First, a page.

MOVING ON: Bruce McKenzie has experienced the impacts of driver inattention and has backed The Chronicle's Give... Don't Grieve road safety campaign.
MOVING ON: Bruce McKenzie has experienced the impacts of driver inattention and has backed The Chronicle's Give... Don't Grieve road safety campaign. Contributed

How moment's inattention cost man more than a leg

BRUCE McKenzie has come to terms living life without his left leg.

He can deal with that and it no longer bothers him as much as it did three years ago.

Even the physical pain has dimmed a bit, and the new prosthetic he had fitted means he's almost as mobile as before the August 30, 2013 incident.

But what he and his wife struggle with now, and have since the senseless day he was run over by a driver who ignored multiple speed signs at a roadworks site on the Southern Downs, is the toll it took on his marriage.

Mr McKenzie's injuries were horrific - a crushed pelvis, shattered left leg that had to be amputated, and damage to his urethra which left him without sexual function.

"It resulted in pretty much a paralysed (genitals)," Mr McKenzie said.

"I've got over the leg; it doesn't bother me much but the other side?

"I'm stuck with that and it's had a pretty big effect on me and (wife) Louise.

"That's the biggest mental thing."

 

Give don't grieve DINKUS
Give don't grieve DINKUS georja Ryan

Mr McKenzie was working as a traffic controller when a Texas man driving a truck on the Cunningham Hwy near Glencoe in August, 2013, failed to notice several road works signs and slowing speed limits.

Forensic Crash Unit investigators put the man's speed at somewhere between 73kmh and 103kmh when he struck the back of a stopped ute, launching it across Mr McKenzie.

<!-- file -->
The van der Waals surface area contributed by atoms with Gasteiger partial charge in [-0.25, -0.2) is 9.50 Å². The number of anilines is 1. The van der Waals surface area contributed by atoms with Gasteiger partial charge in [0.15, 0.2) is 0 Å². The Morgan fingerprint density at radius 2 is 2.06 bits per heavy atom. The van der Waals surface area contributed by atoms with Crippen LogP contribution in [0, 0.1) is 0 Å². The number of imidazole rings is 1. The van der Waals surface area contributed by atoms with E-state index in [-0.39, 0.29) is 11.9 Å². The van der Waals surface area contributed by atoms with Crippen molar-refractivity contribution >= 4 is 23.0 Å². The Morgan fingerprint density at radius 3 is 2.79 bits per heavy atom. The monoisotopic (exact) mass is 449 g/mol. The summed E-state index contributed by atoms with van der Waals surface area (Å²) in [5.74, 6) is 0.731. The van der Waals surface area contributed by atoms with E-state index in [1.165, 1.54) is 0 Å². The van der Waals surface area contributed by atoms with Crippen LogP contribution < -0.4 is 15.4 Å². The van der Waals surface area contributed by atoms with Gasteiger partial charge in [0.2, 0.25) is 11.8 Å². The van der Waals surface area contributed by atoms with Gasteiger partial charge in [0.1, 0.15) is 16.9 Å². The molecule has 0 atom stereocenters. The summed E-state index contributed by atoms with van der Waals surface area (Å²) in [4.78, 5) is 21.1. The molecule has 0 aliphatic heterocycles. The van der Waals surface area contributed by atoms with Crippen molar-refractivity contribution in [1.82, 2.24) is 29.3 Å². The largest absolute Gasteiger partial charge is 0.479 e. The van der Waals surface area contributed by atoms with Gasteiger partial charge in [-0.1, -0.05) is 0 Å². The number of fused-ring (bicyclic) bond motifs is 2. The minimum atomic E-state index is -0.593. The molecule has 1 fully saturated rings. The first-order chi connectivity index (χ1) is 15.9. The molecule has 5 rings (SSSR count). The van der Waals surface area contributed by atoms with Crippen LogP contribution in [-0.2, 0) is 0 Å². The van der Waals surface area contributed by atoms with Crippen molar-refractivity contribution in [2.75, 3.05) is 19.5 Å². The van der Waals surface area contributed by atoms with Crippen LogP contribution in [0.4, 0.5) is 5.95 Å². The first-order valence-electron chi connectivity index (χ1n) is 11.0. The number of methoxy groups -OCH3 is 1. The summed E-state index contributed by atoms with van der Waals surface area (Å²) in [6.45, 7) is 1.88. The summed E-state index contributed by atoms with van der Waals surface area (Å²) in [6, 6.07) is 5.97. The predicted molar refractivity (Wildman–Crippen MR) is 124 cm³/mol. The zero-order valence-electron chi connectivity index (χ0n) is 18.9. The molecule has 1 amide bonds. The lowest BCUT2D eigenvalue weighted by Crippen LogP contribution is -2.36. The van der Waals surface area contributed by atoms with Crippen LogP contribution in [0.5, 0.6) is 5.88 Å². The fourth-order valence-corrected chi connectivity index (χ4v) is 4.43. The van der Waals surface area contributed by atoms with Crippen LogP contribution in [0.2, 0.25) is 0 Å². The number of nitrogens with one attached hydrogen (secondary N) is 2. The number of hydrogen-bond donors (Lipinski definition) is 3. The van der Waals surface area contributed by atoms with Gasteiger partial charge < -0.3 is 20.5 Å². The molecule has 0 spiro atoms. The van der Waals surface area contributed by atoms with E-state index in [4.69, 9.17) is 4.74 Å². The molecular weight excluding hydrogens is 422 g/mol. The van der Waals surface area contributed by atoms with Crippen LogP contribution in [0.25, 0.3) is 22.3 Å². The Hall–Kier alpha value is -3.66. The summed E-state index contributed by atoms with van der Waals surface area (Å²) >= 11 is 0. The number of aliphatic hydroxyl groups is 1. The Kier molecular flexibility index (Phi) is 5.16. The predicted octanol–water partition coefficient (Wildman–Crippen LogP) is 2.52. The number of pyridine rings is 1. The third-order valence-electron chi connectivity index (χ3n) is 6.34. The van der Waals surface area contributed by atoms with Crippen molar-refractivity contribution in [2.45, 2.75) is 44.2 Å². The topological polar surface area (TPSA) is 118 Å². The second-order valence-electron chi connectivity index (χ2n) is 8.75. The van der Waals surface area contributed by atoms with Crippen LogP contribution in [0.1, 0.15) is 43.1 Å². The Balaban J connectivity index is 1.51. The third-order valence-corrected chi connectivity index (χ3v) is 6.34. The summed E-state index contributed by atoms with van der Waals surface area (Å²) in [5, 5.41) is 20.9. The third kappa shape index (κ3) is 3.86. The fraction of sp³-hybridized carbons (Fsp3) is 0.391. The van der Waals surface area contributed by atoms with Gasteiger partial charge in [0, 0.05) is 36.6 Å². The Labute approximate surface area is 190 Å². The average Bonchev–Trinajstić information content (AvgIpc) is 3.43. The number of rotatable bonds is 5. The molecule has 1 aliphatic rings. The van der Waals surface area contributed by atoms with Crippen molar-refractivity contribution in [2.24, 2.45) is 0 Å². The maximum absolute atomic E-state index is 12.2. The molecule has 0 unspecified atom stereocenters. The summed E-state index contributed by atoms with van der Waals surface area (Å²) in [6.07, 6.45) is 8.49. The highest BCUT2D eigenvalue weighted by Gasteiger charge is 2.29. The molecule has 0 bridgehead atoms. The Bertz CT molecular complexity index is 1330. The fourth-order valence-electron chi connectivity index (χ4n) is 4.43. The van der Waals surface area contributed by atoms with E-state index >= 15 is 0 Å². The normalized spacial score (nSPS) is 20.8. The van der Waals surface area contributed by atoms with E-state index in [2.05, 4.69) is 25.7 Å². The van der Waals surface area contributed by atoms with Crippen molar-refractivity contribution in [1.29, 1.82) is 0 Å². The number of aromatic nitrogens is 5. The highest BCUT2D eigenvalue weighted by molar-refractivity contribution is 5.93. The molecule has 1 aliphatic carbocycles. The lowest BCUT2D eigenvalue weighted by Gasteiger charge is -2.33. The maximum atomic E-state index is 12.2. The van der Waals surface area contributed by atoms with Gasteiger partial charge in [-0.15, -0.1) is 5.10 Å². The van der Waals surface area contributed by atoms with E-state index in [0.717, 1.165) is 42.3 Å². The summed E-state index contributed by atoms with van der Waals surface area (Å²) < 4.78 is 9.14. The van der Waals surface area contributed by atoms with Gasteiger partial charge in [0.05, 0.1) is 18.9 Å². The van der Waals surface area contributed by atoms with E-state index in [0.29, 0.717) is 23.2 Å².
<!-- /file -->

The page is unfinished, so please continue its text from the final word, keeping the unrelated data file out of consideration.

"I just heard the bang and started running. I turned around and it was on top of me - I dived into the ground and it ran right over my pelvis," he said.

"A spring hanging off the bottom of the ute ripped through my leg and the muscle was hanging out of the side."

When the truck driver was sentenced in court, his barrister said there was no real explanation as to why he didn't slow his vehicle or see the road signs - just prolonged inattentiveness on a road he'd driven many times before.

"I've got no hard feelings against him, it was just a stupid thing that caused the chaos and mayhem," Mr McKenzie said.

"All my family has been affected by it, not just me the person who was hurt.

"I never dwell on the past otherwise I would be a mess but my wife is quite a mess.

"Probably the worst effect is on my wife mentally."

The McKenzies backed The Chronicle's Give... Don't Grieve road safety campaign because they don't want innocent bystanders to endure the pain they have from driver inattention.

"They need to know that it impacts and ripples out," Mrs McKenzie said.

"Never drop your guard.

"You don't have to be super alert, just be aware that if you do something stupid, there will always be repercussions."

Shine Lawyers transport law expert Peter Gibson said Mr McKenzie's story showed how a spilt second could irreparably change a life.

"It's no laughing matter when a lapse in concentration results in the amputation of a man's leg," he said.



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